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Title: Large area CMOS active pixel sensor x-ray imager for digital breast tomosynthesis: Analysis, modeling, and characterization

Purpose: Large area x-ray imagers based on complementary metal-oxide-semiconductor (CMOS) active pixel sensor (APS) technology have been proposed for various medical imaging applications including digital breast tomosynthesis (DBT). The low electronic noise (50–300 e{sup −}) of CMOS APS x-ray imagers provides a possible route to shrink the pixel pitch to smaller than 75 μm for microcalcification detection and possible reduction of the DBT mean glandular dose (MGD). Methods: In this study, imaging performance of a large area (29 × 23 cm{sup 2}) CMOS APS x-ray imager [Dexela 2923 MAM (PerkinElmer, London)] with a pixel pitch of 75 μm was characterized and modeled. The authors developed a cascaded system model for CMOS APS x-ray imagers using both a broadband x-ray radiation and monochromatic synchrotron radiation. The experimental data including modulation transfer function, noise power spectrum, and detective quantum efficiency (DQE) were theoretically described using the proposed cascaded system model with satisfactory consistency to experimental results. Both high full well and low full well (LFW) modes of the Dexela 2923 MAM CMOS APS x-ray imager were characterized and modeled. The cascaded system analysis results were further used to extract the contrast-to-noise ratio (CNR) for microcalcifications with sizes of 165–400 μm at variousmore » MGDs. The impact of electronic noise on CNR was also evaluated. Results: The LFW mode shows better DQE at low air kerma (K{sub a} < 10 μGy) and should be used for DBT. At current DBT applications, air kerma (K{sub a} ∼ 10 μGy, broadband radiation of 28 kVp), DQE of more than 0.7 and ∼0.3 was achieved using the LFW mode at spatial frequency of 0.5 line pairs per millimeter (lp/mm) and Nyquist frequency ∼6.7 lp/mm, respectively. It is shown that microcalcifications of 165–400 μm in size can be resolved using a MGD range of 0.3–1 mGy, respectively. In comparison to a General Electric GEN2 prototype DBT system (at MGD of 2.5 mGy), an increased CNR (by ∼10) for microcalcifications was observed using the Dexela 2923 MAM CMOS APS x-ray imager at a lower MGD (2.0 mGy). Conclusions: The Dexela 2923 MAM CMOS APS x-ray imager is capable to achieve a high imaging performance at spatial frequencies up to 6.7 lp/mm. Microcalcifications of 165 μm are distinguishable based on reported data and their modeling results due to the small pixel pitch of 75 μm. At the same time, potential dose reduction is expected using the studied CMOS APS x-ray imager.« less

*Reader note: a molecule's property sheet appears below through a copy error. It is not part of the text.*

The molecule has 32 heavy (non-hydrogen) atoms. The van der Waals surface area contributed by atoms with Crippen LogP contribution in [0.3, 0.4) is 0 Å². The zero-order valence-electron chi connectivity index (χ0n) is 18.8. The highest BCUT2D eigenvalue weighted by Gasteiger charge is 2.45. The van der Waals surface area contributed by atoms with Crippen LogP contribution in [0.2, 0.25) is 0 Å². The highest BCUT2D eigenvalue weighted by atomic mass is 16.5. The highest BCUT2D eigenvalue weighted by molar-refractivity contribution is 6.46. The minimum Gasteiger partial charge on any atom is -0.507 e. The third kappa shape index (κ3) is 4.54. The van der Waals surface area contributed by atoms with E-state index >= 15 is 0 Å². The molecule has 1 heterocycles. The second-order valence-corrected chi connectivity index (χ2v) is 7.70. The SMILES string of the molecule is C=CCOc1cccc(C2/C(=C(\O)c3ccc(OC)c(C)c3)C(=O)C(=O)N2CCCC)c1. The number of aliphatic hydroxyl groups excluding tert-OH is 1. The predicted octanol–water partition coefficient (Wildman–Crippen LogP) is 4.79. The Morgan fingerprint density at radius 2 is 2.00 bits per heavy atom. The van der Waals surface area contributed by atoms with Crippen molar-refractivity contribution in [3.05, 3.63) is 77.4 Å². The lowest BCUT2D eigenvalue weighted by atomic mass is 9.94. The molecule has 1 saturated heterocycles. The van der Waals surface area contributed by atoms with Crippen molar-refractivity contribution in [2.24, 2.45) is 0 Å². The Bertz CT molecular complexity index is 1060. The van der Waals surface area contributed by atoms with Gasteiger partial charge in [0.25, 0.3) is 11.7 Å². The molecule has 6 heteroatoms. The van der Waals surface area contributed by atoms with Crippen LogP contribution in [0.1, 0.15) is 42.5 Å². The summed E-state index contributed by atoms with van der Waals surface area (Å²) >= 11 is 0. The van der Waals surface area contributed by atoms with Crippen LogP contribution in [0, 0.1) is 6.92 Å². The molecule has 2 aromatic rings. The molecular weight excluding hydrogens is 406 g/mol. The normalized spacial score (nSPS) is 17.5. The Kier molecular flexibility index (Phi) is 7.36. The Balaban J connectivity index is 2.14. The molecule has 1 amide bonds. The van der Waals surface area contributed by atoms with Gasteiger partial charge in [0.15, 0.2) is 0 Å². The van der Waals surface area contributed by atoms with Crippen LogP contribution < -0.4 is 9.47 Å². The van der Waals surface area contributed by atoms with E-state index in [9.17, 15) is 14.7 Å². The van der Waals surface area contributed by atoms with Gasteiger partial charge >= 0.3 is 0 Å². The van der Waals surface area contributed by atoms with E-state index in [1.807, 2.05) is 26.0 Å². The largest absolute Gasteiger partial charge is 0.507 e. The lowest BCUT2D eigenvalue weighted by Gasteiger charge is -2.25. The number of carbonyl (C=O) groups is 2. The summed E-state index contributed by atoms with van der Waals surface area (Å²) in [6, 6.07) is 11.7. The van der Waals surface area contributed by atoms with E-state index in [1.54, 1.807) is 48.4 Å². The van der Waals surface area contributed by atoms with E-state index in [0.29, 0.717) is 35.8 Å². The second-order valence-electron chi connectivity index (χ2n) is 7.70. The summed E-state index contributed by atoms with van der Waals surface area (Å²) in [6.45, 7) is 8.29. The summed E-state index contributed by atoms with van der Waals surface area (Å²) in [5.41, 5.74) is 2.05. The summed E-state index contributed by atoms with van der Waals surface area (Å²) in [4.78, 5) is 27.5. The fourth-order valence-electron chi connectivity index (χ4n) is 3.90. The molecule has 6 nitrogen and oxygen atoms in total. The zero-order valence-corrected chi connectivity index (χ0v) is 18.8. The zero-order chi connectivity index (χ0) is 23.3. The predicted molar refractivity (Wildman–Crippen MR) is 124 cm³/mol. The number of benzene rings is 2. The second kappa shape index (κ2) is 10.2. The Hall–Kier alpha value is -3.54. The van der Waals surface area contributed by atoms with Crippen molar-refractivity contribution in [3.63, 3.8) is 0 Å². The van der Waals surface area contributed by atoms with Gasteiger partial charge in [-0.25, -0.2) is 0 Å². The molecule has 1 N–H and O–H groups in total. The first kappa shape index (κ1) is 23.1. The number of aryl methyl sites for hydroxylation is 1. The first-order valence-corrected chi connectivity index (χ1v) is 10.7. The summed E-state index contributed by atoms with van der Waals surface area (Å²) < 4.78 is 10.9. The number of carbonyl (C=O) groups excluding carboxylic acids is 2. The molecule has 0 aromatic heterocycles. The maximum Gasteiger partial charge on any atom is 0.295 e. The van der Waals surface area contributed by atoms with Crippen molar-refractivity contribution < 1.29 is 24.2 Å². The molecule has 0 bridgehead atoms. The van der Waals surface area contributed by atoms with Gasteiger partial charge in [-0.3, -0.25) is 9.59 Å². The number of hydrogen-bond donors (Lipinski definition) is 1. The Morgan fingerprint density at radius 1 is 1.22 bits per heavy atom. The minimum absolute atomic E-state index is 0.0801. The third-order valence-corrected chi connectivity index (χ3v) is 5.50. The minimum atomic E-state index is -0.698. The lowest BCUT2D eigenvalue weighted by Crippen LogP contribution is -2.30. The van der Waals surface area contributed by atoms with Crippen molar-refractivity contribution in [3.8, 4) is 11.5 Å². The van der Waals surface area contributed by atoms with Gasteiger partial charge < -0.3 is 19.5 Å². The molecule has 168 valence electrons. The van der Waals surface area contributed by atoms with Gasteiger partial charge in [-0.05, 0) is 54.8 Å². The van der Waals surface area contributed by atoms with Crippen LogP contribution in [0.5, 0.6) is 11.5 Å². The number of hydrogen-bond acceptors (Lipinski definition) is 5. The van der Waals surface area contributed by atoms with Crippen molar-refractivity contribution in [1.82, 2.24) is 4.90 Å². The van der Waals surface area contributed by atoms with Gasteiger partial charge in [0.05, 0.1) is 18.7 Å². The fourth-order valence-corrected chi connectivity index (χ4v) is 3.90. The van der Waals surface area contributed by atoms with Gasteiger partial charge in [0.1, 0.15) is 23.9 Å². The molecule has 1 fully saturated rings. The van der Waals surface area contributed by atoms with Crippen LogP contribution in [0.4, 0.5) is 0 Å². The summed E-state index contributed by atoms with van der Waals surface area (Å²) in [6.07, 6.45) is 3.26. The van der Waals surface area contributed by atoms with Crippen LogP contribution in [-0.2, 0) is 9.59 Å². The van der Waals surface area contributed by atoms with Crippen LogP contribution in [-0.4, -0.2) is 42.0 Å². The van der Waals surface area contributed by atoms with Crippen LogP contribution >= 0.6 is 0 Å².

Authors:
;  [1] ;  [2] ;  [3]
  1. Solid-State Electronics Laboratory, Department of Electrical Engineering and Computer Science, University of Michigan, Ann Arbor, Michigan 48109 (United States)
  2. Department of Medical Physics and Biomedical Engineering, University College London, London WC1E 6BT, United Kingdom and Diagnostic Radiology and Radiation Protection, Christie Medical Physics and Engineering, The Christie NHS Foundation Trust, Manchester M20 4BX (United Kingdom)
  3. Department of Physics, University of Virginia, Charlottesville, Virginia 22908 (United States)
Publication Date:
OSTI Identifier:
22482379
Resource Type:
Journal Article
Resource Relation:
Journal Name: Medical Physics; Journal Volume: 42; Journal Issue: 11; Other Information: (c) 2015 American Association of Physicists in Medicine; Country of input: International Atomic Energy Agency (IAEA)
Country of Publication:
United States
Language:
English
Subject:
60 APPLIED LIFE SCIENCES; BIOMEDICAL RADIOGRAPHY; IMAGES; KERMA; MAMMARY GLANDS; MONOCHROMATIC RADIATION; PITCHES; QUANTUM EFFICIENCY; RADIATION DOSES; SEMICONDUCTOR MATERIALS; SENSORS; SIMULATION; SYNCHROTRON RADIATION; SYSTEMS ANALYSIS; TRANSFER FUNCTIONS; X RADIATION